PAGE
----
Divorce is expensive, because instead of sharing expenses for one household (for two-income families) you will have to each pay for separate homes. For one-income households where one spouse stays at home, a divorce can be a real problem because one spouse has no income at all. Even when both spouses work but one spouse earns significantly more, the lower-income earner may have difficulty adjusting to a different lifestyle. This is where alimony, called spousal maintenance in Arizona, comes into play.
In Phoenix, a judge may order the income-earner or higher-income spouse to pay spousal maintenance to the other spouse upon separation for living expenses. This is a temporary award, called pendente lite because it is only in force until the final divorce decree comes through. After that, spousal maintenance becomes a matter for the court’s discretion upon application by the receiving spouse and on a case-to-case basis.
Depending on circumstances, the judge may require continued spousal maintenance for a period of time. If the spouse receiving alimony is able to find employment with the appropriate training, the judge may order a certain monthly payment for a reasonable period after which the ex-spouse is expected to find employment and become self-sufficient. The court may also consider awarding spousal maintenance if the petitioner supported the higher-earning spouse during his or her education which paved the way to a lucrative profession, as the website of the Law Offices of Daniel Jensen, P.C. notes.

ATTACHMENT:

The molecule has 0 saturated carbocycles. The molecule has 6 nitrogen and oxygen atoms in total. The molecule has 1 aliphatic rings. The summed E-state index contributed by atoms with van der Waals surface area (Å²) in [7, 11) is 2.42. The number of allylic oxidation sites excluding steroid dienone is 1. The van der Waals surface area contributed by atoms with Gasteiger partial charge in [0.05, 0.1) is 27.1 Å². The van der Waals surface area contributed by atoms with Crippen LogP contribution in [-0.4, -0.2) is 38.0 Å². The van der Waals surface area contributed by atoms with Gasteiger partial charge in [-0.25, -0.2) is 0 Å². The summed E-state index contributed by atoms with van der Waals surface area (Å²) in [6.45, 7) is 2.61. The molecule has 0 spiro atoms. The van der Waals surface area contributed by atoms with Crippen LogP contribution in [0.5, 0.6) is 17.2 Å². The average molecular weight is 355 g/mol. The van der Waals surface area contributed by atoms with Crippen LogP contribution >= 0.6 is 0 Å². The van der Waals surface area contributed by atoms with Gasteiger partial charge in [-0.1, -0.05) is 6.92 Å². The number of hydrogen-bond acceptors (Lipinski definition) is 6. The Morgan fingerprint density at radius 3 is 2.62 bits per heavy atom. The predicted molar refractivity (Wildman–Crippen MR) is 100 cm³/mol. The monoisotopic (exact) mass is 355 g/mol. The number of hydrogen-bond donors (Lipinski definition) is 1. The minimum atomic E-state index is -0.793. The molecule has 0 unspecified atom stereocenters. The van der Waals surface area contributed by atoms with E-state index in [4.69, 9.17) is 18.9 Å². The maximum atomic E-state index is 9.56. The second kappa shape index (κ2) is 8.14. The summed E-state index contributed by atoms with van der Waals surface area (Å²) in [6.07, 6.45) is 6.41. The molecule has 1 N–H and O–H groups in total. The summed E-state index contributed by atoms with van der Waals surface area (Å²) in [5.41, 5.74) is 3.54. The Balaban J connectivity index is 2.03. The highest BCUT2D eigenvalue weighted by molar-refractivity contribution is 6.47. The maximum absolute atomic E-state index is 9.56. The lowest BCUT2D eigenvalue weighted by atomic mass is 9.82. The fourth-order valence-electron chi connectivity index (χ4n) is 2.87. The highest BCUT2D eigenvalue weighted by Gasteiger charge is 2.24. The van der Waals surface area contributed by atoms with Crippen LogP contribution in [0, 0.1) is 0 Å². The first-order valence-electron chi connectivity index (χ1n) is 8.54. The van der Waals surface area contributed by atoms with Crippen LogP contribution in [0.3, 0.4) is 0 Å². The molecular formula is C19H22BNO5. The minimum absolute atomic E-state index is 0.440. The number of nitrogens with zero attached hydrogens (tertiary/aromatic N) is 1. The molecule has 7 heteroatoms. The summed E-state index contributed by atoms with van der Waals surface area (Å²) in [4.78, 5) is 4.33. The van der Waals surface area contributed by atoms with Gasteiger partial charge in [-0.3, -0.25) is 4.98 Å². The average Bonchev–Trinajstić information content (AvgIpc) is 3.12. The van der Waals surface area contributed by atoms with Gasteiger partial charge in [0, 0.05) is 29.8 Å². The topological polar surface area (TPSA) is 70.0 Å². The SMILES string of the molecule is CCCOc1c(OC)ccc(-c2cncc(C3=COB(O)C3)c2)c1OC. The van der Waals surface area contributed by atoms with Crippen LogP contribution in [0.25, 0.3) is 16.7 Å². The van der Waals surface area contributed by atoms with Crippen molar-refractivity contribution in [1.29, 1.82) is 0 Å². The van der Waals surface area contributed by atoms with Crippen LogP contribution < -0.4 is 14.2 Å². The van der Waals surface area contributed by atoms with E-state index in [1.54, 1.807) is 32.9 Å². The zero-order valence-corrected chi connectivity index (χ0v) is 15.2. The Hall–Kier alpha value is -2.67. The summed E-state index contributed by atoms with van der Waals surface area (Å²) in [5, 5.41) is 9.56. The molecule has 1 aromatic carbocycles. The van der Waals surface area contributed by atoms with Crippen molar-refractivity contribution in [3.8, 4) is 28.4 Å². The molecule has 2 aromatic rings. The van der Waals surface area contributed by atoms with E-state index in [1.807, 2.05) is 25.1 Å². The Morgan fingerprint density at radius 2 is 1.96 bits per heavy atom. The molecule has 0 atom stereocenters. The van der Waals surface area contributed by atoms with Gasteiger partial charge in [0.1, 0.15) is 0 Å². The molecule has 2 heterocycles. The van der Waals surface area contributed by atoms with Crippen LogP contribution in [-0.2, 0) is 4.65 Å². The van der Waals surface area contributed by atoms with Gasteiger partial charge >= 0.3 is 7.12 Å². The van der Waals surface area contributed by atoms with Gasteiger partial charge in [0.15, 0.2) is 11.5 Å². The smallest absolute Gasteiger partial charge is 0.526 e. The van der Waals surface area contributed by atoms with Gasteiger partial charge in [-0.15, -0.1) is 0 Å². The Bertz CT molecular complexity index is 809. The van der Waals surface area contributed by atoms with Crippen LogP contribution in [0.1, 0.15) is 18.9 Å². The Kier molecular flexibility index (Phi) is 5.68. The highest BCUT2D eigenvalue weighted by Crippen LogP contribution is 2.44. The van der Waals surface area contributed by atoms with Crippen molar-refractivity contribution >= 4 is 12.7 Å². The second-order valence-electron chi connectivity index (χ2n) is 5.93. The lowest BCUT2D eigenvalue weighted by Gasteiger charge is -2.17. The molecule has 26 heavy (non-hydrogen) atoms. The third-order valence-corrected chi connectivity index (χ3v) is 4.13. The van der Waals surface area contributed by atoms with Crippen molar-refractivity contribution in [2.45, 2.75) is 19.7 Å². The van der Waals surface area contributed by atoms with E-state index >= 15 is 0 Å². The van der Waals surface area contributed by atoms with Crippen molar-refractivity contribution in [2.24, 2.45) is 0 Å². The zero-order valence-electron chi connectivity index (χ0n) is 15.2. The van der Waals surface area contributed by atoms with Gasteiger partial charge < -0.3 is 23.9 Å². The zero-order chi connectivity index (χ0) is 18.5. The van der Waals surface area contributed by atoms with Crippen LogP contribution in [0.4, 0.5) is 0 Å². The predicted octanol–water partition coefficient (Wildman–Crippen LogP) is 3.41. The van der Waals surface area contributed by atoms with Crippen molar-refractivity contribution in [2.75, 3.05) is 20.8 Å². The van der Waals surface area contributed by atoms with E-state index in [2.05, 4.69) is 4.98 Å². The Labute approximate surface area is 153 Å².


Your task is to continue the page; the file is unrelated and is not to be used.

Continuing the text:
Spousal maintenance in Arizona is seldom a permanent order. In some cases, the non- or low-earning spouse may be unable to get employment because of age, disability, or the need to care for a disabled child or elderly parent. However, even under these circumstances, spousal maintenance is only awarded if the marriage lasted at least ten years.
Alimony is typically frowned upon as an undesirable part of divorce, but in some instances it is called for. An Arizona divorce lawyer will make sure that the client’s rights are protected when it comes to spousal maintenance.